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ADT and working out your worth to the casino industry


26 Dec 2017

If stumbling across the abbreviation ADT, working out what these initials stand for will predominantly hinge on the industry that is being focused on.

In the military world this is likely to mean Active Duty for Training, Abstract Data Type is probable in computing and Applied Diagnostic Techniques is a possible science term.

Work in the casino industry and the likelihood is that you’ll be familiar with the notion of Average Daily Theoretical.

We touched on this briefly in our recent article on the evolution of the relationship between customer and casino, with casinos now not necessarily focusing the lion’s share of their attention on high-rolling visitors as they once did.

Instead, if you are looking to get comps from your next casino visit, whether you get one and its potential size will be assessed based on your ADT.

It’s not how much you lose

Common sense would dictate that the number-one factor when it comes to a casino ranking their customers would be total losses. After all, it is losses that have the greatest impact on their bottom line.

The amount you lose may be relevant to how you are rated, but it is not the be all and end all.

Instead, casinos will determine your value based on your ADT. In simple terms, this is what you are worth to a casino across the duration of your trip.

And this is not worked out by your losses across the period, but your flow of money through a machine or game.

Loyalty doesn’t really get you anywhere

It would be logical to conclude that if you visited a casino every day for a month, this would stand you in good stead towards gaining a reward.

But in terms of qualifying for better comps, you would be better playing more often over fewer days than equally balancing out your bankroll daily across a longer period.

So if, for example, the month is June with 30 days and the bankroll you are willing to lose is £3,000. This would mean that you would only bring £100 with you each day, which wouldn’t do much towards receiving a lucrative comp.

Instead, you would be better preparing to lose your monthly budget across a three-day period and sitting down to play each session with £1,000.

Length of session

With certain games having much less of a house edge than others, even if you were to sit down with £1,000, you could comfortably wager for hours without coming close to blowing the lot.

In fact, it is not unreasonable to believe that you could play through £10,000 in stakes with a £1,000 bankroll as wins and losses largely balance themselves out.

ADT is worked out by total play across a 24-hour period, although this doesn’t automatically mean a calendar day of 12am until 12pm as many would assume.

More common is something along the lines of 6am until 6pm and this may actually work to your advantage.

Numerous casino sessions spill over into the early hours and this can have a negative impact on ADT.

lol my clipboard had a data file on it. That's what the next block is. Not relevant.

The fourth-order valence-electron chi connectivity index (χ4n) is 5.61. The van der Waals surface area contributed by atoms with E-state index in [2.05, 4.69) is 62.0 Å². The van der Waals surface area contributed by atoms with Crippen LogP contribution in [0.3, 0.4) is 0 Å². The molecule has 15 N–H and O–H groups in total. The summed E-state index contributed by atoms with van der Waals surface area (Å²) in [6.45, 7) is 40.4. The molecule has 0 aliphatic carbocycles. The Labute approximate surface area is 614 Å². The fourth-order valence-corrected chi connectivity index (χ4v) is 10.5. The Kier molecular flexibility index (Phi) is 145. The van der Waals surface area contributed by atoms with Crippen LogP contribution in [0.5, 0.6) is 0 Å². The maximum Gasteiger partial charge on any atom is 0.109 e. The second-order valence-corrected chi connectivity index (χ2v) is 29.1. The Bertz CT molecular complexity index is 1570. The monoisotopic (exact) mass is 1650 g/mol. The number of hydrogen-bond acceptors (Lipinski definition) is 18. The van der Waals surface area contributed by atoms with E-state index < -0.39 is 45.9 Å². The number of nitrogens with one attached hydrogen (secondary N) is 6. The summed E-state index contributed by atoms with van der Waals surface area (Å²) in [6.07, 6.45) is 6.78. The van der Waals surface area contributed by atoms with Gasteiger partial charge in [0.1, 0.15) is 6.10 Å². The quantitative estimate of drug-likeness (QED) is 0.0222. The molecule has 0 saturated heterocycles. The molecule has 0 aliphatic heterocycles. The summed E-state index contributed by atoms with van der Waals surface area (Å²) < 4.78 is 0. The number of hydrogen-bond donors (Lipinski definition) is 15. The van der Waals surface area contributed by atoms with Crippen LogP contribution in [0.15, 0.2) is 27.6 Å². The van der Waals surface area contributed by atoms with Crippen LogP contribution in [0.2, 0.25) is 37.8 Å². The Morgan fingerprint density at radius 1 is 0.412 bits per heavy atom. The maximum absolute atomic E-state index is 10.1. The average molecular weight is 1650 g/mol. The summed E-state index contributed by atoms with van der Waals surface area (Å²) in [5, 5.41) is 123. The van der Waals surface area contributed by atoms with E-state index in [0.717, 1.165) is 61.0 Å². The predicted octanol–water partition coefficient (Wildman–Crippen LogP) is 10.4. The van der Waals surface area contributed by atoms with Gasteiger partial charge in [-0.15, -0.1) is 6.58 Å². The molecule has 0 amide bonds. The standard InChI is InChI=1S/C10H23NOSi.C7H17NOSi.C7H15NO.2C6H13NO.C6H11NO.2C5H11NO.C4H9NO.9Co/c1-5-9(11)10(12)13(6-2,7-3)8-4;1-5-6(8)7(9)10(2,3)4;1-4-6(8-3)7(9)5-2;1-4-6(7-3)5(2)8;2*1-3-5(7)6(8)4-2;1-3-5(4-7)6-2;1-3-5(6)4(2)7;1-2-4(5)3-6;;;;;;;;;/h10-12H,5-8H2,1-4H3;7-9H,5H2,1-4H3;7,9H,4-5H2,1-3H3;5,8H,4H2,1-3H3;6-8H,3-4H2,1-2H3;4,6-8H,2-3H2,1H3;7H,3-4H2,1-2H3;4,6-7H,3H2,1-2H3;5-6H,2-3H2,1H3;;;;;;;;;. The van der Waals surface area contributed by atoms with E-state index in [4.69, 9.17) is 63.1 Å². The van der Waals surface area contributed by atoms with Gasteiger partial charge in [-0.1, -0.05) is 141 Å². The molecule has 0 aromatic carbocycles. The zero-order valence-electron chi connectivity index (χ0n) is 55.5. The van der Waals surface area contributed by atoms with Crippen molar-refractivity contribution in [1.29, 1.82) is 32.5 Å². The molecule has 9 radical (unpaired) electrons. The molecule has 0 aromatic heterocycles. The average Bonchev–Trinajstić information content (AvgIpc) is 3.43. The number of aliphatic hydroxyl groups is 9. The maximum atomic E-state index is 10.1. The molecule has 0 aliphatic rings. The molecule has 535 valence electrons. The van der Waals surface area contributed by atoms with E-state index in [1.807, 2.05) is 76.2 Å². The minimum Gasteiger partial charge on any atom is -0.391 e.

Should you play an eight-hour session between 5pm and 1am at a casino running their ADT analysis from 12am to 12pm, you will have played across two days.

So, if you’ve played through £8,000 in this time – £7,000 between 5pm and midnight and the other £1,000 in the final hour, your ADT will only be £4,000. The casino will divide the £8,000 across two day’s play.

Number of sessions

It is imperative for you to not only correctly judge the length of your sessions to ensure they do not spill over into the next day, but also that sessions are of a similar length.

If you are away for four days, but reach your destination late on day one and leave fairly early on day four, it may not be worth playing on these departure and arrival days.

There is a limited amount of money that can be played through in a short stint and this will have a negative impact on ADT, especially if day’s two and three are lengthy sittings on the casino floor.

Should you play for nine hours on the middle days and one hour on both day one and day four, your total play is 20 hours. Divide this by the four days and the casino will rank your ADT at five hours play each day.

Player Card

What is also worth remembering is that dealers or casino staff will not be totting up your information in their heads. They won’t be keeping track on the number of hours played or your average stake.

This information is tracked by a player card, which should be regarded as the most valuable card present in a casino.

Using the example in the previous paragraph, if you gambled through £1,000 an hour, you would average £5,000 a day over four days.

This would have been £9,000 had you not played on the first or last day or played without using your player card to track your results.

A £4,000 difference in your ADT could have a substantial bearing on the level of comp you are eligible to receive.

You don’t need to lose loads to be valuable to a casino and you don’t need to play daily. Making a couple of short stopovers each month should suffice.

The critical thing is using your player card at the correct times and playing in suitable hours to make sure you are maximising your potential to gain as high an ADT as possible.